The gag order bills are significant as a growing topic of educational concern is the implementation of critical race theory in academia. Encyclopedia Britannica defines critical race theory as an “intellectual and social movement and loosely organized framework of legal analysis based on the premise that race is not a natural, biologically grounded feature of physically distinct subgroups of human beings but a socially constructed (culturally invented) category that is used to oppress and exploit people of color.”

While multiple teachers participating in the pilot program have said their curriculum does not teach critical race theory and CollegeBoard has not released their official criteria, there is still a concern. Due to the lack of fundamental understanding of critical race theory and the gag order bills implemented, there is the possibility that this class’s sanctity could be tainted.

 Henry Louis Gates Jr., an expert on African American history who helped develop the A.P. African American Studies curriculum, said, “A.P. African American Studies is not CRT. It’s not the 1619 Project. It is a mainstream, rigorously vetted, academic approach to a vibrant field of study, one half a century old in the American academy, and much older, of course, in historically Black colleges and universities.”

This is not the first time the quality and legitimacy of the history taught in public schools has been questioned. In The Nation article by Elie Mystal argued that “the public school system willfully obscures the “sins and horrors” of our history in order to “whitewash the episodes of white terrorism” and “protect young white minds from ever knowing the truth about our country.”

Also, Nikole Hannah-Jones, the Pulitzer Prize-winning creator of the 1619 Project, said, “Slavery touches almost every aspect of modern American life, yet it’s been an asterisk to the American story.” There are multiple incidents in which African American history has been minimized or ignored in textbooks.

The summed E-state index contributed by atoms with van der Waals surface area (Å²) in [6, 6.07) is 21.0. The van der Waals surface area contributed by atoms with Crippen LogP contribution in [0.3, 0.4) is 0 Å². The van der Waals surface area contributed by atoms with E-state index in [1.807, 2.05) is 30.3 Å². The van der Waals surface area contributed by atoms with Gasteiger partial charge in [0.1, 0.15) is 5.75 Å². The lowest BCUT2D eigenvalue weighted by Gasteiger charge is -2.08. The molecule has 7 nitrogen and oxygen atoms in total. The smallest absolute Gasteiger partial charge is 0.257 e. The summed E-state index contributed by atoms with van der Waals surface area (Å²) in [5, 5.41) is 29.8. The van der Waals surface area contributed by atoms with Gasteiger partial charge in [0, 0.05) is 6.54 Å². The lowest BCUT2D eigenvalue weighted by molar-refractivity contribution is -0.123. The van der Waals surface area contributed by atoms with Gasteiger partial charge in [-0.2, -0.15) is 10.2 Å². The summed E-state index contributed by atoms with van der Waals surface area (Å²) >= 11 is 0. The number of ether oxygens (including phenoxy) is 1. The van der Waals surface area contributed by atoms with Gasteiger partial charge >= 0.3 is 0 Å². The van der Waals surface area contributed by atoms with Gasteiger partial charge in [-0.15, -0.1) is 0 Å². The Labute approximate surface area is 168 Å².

The Tulsa massacre was a two-day massacre when mobs of white people terrorized the affluent Black residents. They destroyed the Black business district, known as Black Wall Street, and rendered thousands of people homeless. Oklahoma schools were not required to teach about this event till 2002.

On Nov. 2, 1920, a mob of white people in Ocoee, Florida, arose when Julius “July” Perry, a Black man, decided to go to the polls to vote. For two days of terror, the mob set fire to homes and terrorized Black community residents. Florida did not require students to learn about the Ocoee massacre until June 2020, when Gov. Ron DeSantis signed a bill requiring schools to teach about it.

It took about 100 years for these events to be officially recognized by their gubernatorial officials as necessities in academia.

Trevor Packer, senior vice president of A.P. and instructor at the College Board, told The Hill’s Changing America that the class will “introduce a new generation of students to the amazingly rich cultural, artistic, and political contributions of African Americans.” CollegeBoard hopes that students who are usually underrepresented in A.P. Classes will take an interest in the A.P. African American Studies class. “Black students are less likely to enroll in A.P. classes than their white and Asian peers and are more likely to attend schools without A.P. classes,” according to a 2021 report by the Center for American Progress.